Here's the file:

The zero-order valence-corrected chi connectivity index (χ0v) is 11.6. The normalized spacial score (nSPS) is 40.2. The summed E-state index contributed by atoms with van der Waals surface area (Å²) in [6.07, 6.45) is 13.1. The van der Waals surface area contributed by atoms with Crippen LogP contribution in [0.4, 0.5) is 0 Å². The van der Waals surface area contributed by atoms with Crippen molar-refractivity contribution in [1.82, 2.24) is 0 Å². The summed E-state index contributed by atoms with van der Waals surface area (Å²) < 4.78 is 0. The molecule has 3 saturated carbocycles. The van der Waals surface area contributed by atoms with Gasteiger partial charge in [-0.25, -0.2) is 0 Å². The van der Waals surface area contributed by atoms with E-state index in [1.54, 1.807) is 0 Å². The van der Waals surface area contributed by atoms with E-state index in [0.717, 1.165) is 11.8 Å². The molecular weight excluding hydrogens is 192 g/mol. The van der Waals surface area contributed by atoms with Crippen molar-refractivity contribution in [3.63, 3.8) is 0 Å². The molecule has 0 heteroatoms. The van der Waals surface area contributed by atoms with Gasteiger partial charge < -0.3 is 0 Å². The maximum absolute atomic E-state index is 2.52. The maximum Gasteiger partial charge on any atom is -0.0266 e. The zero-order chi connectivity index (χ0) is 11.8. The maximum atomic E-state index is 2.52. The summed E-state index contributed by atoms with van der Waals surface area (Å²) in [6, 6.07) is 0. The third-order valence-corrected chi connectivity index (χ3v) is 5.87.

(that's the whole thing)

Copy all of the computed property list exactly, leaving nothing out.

The zero-order valence-corrected chi connectivity index (χ0v) is 11.6. The normalized spacial score (nSPS) is 40.2. The summed E-state index contributed by atoms with van der Waals surface area (Å²) in [6.07, 6.45) is 13.1. The van der Waals surface area contributed by atoms with Crippen LogP contribution in [0.4, 0.5) is 0 Å². The van der Waals surface area contributed by atoms with Crippen molar-refractivity contribution in [1.82, 2.24) is 0 Å². The summed E-state index contributed by atoms with van der Waals surface area (Å²) < 4.78 is 0. The molecule has 3 saturated carbocycles. The van der Waals surface area contributed by atoms with Gasteiger partial charge in [-0.25, -0.2) is 0 Å². The van der Waals surface area contributed by atoms with E-state index in [1.54, 1.807) is 0 Å². The van der Waals surface area contributed by atoms with E-state index in [0.717, 1.165) is 11.8 Å². The molecular weight excluding hydrogens is 192 g/mol. The van der Waals surface area contributed by atoms with Crippen molar-refractivity contribution in [3.63, 3.8) is 0 Å². The molecule has 0 heteroatoms. The van der Waals surface area contributed by atoms with Gasteiger partial charge < -0.3 is 0 Å². The maximum absolute atomic E-state index is 2.52. The maximum Gasteiger partial charge on any atom is -0.0266 e. The zero-order chi connectivity index (χ0) is 11.8. The maximum atomic E-state index is 2.52. The summed E-state index contributed by atoms with van der Waals surface area (Å²) in [6, 6.07) is 0. The third-order valence-corrected chi connectivity index (χ3v) is 5.87.